The role of technology and industry 4.0 in transforming waste management
WASTE MANAGEMENT is a key concern for businesses as we move into an era where regulators and the public are placing a greater emphasis on reducing pollution, boosting sustainability, and protecting the environment.
According to a new report by the International Solid Waste Association (ISWA), technologies such as big data, artificial intelligence (AI), automation, and the internet of things (IoT) — all of which form the core of the Industry 4.0 revolution — can play a significant role in revolutionizing waste management.
ISWA believes that Industry 4.0 creates new opportunities to prevent, reduce, and even eliminate waste from specific sectors and streams, to advance resource recovery, to achieve high standards of treatment and disposal, and to substantially reduce pollution.
Cutting edge technologies that businesses are already exploring provide new tools to stimulate interaction among stakeholders, awareness among citizens, and help implement tactics such as “polluter pays” and foster a culture where producers take on more responsibility for the waste they create.
Further, technologies such as IoT and automation also make it possible for government agencies to play a bigger role in salvaging their cities while also reducing or eliminating “dangerous” jobs in the waste management space.
According to the vision of the ISWA, big data combined with IoT and AI will enable governments to create tailor-made analytics dashboards that help gain an intimate understanding of waste streams and design smarter resource recovery programs.
Further, the combination of technologies could also be easily used to automate recycling tasks — an area that is more popularly known as ‘robotic recycling’.
Based on ISWA’s understanding of the market, robotic recycling will become mainstream in the next 10 years, providing more accuracy, better flexibility, quick market adaptation, and transforming the materials recovery facilities (MRFs) of tomorrow.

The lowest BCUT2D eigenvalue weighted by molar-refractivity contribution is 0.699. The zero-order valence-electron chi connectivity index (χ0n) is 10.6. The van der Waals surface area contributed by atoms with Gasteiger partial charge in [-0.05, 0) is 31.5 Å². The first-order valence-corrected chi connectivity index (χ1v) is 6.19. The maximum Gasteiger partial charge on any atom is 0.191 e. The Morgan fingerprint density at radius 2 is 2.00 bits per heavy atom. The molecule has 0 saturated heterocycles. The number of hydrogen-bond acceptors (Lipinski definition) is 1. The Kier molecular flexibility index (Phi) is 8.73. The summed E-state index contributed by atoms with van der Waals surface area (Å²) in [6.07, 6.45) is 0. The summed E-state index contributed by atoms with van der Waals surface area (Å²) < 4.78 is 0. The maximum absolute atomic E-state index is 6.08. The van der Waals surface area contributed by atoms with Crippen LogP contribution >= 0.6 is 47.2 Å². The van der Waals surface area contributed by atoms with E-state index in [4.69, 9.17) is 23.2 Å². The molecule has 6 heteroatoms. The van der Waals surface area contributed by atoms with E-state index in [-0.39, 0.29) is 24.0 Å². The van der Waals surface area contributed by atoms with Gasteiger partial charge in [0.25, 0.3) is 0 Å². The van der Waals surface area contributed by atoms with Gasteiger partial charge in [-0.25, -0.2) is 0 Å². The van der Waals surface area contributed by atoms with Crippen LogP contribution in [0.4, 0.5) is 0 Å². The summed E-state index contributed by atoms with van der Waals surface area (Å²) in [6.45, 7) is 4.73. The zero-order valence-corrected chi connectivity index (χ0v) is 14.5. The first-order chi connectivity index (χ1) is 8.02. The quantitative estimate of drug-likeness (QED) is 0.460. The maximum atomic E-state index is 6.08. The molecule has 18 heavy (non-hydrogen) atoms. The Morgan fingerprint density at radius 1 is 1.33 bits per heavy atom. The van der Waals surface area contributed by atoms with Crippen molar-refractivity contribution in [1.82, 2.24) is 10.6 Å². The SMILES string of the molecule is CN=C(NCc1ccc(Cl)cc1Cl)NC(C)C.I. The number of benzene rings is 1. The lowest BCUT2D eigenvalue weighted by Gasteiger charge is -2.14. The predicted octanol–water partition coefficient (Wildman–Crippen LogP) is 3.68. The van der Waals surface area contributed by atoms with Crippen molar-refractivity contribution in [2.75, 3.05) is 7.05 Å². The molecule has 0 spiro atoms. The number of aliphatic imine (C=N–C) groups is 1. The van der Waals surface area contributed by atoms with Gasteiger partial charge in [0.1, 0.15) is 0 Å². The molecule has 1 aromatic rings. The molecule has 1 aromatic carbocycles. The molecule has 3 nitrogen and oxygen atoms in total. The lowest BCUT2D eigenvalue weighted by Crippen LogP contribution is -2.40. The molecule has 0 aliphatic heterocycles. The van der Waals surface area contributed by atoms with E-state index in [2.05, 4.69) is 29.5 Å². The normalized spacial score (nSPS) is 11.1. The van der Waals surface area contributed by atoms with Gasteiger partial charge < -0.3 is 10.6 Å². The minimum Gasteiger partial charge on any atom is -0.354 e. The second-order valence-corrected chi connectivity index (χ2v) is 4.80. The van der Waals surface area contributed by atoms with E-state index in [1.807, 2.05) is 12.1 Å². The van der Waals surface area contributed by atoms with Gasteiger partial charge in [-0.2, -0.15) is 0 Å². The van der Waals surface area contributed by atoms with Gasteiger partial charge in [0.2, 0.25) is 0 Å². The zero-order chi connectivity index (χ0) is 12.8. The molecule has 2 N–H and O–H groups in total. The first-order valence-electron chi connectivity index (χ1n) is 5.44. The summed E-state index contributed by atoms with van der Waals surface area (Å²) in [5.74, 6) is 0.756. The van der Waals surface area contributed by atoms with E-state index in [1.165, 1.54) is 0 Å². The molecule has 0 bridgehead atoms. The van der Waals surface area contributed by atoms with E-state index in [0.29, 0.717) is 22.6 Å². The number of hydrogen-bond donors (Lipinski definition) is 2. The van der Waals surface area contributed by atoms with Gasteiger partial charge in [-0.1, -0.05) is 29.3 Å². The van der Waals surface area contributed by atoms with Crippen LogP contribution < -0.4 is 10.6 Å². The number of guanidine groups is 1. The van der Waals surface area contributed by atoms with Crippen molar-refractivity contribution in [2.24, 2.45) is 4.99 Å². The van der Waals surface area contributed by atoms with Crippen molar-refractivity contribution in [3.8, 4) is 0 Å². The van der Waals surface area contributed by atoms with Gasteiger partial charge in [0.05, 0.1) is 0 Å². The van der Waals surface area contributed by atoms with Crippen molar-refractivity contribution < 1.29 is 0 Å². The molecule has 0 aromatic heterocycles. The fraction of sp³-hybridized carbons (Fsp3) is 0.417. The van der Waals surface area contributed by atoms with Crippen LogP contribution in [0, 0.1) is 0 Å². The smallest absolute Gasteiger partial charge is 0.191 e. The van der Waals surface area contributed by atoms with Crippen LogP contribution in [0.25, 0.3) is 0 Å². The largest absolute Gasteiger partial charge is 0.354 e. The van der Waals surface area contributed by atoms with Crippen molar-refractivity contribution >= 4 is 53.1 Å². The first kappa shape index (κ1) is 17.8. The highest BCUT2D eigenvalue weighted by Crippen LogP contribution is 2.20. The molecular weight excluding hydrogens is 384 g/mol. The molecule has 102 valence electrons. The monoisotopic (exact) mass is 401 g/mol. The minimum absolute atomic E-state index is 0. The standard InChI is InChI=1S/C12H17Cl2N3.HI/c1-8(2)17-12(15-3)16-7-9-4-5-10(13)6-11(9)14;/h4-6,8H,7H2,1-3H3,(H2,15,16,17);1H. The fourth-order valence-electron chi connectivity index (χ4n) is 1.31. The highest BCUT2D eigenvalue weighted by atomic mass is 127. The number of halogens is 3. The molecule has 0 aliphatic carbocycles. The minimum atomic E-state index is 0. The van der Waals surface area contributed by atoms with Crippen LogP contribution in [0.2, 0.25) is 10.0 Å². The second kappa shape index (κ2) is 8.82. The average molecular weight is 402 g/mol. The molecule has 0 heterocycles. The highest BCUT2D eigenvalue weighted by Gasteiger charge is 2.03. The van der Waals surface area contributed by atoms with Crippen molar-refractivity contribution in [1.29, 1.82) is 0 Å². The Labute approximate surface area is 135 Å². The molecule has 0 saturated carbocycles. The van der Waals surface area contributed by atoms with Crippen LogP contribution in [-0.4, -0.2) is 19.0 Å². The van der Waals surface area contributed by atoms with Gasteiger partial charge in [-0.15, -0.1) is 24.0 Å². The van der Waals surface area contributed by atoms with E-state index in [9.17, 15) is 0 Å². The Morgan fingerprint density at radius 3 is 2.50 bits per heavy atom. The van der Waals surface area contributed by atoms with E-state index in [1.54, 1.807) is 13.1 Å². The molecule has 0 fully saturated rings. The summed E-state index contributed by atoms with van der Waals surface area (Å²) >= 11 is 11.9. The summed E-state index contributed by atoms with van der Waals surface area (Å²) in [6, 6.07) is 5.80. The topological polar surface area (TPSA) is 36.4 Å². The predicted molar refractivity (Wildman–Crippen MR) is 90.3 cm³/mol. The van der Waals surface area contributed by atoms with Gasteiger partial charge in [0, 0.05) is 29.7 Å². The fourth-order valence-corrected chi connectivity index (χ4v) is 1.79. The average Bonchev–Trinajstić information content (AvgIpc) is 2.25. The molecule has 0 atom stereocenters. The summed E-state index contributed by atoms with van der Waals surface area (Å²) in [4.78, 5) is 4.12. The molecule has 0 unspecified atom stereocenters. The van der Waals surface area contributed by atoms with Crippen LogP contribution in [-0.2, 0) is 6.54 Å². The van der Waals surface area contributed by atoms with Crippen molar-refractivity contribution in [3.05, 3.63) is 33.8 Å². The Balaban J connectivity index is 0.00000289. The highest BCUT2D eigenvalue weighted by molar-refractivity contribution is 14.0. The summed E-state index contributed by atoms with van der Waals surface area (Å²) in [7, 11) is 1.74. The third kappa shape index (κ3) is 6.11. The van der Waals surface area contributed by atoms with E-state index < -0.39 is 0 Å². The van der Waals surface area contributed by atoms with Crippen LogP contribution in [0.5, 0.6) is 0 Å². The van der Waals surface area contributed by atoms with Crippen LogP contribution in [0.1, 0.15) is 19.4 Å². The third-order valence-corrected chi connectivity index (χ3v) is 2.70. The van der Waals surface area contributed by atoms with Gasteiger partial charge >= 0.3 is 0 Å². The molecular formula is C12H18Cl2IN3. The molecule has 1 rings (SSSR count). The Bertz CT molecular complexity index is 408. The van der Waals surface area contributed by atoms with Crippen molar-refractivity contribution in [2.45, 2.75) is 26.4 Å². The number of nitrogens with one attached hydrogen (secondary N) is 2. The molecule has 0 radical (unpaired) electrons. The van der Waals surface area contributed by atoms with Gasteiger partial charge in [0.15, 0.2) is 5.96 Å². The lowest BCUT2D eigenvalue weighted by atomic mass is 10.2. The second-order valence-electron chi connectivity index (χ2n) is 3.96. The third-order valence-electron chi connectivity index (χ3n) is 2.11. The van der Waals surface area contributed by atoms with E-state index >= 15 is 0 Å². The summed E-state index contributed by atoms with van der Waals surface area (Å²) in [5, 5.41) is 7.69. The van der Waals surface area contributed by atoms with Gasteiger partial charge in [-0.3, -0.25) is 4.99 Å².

Finally, businesses can also use data from IoT and other technologies that it embeds into products to better understand the customer’s usage and disposal patterns and better plan waste management to suit their demands while balancing the needs of the environment.
Truth be told, one of the biggest and most important contributions that technology can make to waste management in 2020 and beyond seems to be through the creation of automation technologies, especially robotics.
While robotic recycling is set to go mainstream soon, plenty of organizations and governments are experimenting with the technology to create industrial environments that are not only safer for workers but also better for the environment.
— Robot&AIWorld (@RobotAndAIWorld) September 28, 2019
While the report is silent about the impact of 5G on waste management, given the heavy reliance on IoT and other technologies, it is expected that 5G will play a significant role in the industry once it becomes available.
In Southeast Asia, especially in Singapore, Malaysia, and Indonesia, waste management is a big challenge for the governments — and serious action is being taken by relevant agencies to tackle the issue.
Singapore’s National Environment Agency, for example, has been working on creating a strong waste management infrastructure in the country to support the needs of local businesses as well as residents.
Similarly, agencies in Malaysia and Indonesia have also rolled up their sleeves to tackle waste management and are betting on technology to help save the environment.
In the future, the ISWA believes more innovations in waste management should be expected — especially involving technologies that are core to the development of Industry 4.0.
- India wants to ban budget phones from China — a blow to Xiaomi, Realme and peers
- Grab surpassed its 10 billionth booking last month. What’s next for the superapp?
- Taking the proactive fight to advanced threat hunting with Sophos
- Are metaverse platforms leaving the door open for cybercriminals?
- Global scam operation ‘Classiscam’ expanded to Singapore